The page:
With him for this event is Superstar Billy Graham, a former WWF Champion who is less like a cosmic televangelist and more like Big Poppa Pump’s grandpa. Yes, he’s wearing a pink and yellow tye-dyed shirt with a glittery crucified Jesus face on the chest. He’s a true legend, but to get a good idea of his color commentary, imagine if Dusty Rhodes completely abandoned being colloquial and charming and just did the same bad Hulk Hogan impersonation over and over for three hours. BROTHER THIS BRUTUS BEEFCAKE IS DOING A DROPKICK BROTHER, LOOK AT HIM!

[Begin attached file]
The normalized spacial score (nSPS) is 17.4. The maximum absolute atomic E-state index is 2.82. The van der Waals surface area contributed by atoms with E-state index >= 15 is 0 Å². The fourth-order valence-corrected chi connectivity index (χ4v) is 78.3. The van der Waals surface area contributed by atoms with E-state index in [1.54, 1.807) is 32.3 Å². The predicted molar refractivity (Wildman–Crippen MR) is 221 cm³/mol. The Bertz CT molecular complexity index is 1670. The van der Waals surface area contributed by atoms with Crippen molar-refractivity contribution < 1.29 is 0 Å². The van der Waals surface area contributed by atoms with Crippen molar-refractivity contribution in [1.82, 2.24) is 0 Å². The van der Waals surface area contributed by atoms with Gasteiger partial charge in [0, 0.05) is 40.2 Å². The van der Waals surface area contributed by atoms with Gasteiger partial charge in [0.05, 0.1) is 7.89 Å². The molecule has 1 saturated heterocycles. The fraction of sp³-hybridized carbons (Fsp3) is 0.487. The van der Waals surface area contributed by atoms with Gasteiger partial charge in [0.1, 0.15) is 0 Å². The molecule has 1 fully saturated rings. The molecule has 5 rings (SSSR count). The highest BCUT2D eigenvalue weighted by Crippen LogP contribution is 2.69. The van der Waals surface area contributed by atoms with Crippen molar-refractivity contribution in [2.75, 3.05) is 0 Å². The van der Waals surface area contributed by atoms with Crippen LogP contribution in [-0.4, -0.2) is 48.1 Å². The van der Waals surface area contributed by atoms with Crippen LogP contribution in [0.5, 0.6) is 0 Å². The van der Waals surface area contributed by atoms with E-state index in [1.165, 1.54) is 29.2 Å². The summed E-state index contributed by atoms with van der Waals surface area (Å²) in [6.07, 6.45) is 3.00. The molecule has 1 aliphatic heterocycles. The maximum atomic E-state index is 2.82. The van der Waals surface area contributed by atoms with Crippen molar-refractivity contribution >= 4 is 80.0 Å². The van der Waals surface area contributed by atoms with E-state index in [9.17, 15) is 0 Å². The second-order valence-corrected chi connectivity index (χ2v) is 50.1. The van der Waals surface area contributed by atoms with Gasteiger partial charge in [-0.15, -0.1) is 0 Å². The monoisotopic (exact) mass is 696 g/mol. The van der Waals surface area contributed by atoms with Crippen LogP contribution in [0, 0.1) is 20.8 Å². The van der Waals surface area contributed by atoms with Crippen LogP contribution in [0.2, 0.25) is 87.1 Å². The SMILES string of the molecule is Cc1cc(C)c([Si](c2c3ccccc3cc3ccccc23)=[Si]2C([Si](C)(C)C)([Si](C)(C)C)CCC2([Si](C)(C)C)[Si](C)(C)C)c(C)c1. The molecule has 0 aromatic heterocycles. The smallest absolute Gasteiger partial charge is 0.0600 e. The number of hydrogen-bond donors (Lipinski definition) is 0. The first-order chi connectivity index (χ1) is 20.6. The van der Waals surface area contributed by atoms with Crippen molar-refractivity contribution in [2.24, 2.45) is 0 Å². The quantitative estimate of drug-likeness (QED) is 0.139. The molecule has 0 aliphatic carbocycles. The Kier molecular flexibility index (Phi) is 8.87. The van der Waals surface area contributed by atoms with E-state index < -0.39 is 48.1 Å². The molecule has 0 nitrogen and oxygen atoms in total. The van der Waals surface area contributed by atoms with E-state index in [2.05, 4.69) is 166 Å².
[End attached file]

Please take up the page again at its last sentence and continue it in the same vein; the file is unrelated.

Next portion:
Note: It was Graham’s look and persona that influenced Jesse Ventura, who then influenced Hulk Hogan, so hearing Graham call Jesse reffing a Hogan match is the closest to a Russian nesting doll as wrestling gets.

Best: Tag Team Wrestling, Clap Clap Clap-Clap-Clap

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Read the following sentence and tell me if I’m describing a World Wrestling Federation closed circuit broadcast in 1988, or a WWE pay-per-view in 2018: The main-event scene is mostly for kids and casuals, and you’re more likely to find the good wrestling matches in the Intercontinental and Tag Team Championship divisions. Something something, then, now, forever.